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Landscape Ecology: State of the Art

  • Paul G. Risser
Part of the Ecological Studies book series (ECOLSTUD, volume 64)

Abstract

Even casual observation reveals that most landscapes are composed of various components. A typical rural landscape might include several agricultural croplands, pastures, woodlands, streams, farmsteads, and roads. Thus, the landscape is heterogeneous, that is, consists of dissimilar or diverse components or elements. In addition to the rather obvious spatial heterogeneity, the landscape is temporally heterogeneous. Ecological processes operate at different time scales. For example, forest trees have life spans of decades, annual crops grow for less than a year, and individual stream insects may last only a few days. It is this mixture of processes consisting of different spatial and temporal scales, all operating as a system, that leads to the ideas of landscape ecology.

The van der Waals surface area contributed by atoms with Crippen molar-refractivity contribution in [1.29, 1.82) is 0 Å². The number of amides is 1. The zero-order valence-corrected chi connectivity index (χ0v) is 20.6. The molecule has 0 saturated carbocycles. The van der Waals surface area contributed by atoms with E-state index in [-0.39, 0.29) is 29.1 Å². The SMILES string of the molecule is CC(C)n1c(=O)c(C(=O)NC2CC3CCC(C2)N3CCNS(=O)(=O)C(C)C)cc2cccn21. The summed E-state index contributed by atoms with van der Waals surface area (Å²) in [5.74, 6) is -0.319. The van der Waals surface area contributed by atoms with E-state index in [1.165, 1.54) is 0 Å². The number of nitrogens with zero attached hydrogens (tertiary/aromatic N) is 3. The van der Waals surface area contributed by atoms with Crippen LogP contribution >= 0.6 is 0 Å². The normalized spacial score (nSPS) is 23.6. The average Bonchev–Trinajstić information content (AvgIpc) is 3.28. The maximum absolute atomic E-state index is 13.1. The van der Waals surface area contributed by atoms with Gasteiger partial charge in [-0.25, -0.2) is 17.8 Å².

Keywords

Temporal Scale Landscape Ecology Riparian Forest Landscape Heterogeneity Landscape Element 
These keywords were added by machine and not by the authors. This process is experimental and the keywords may be updated as the learning algorithm improves.

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Copyright information

© Springer-Verlag New York Inc. 1987

Authors and Affiliations

  • Paul G. Risser

There are no affiliations available

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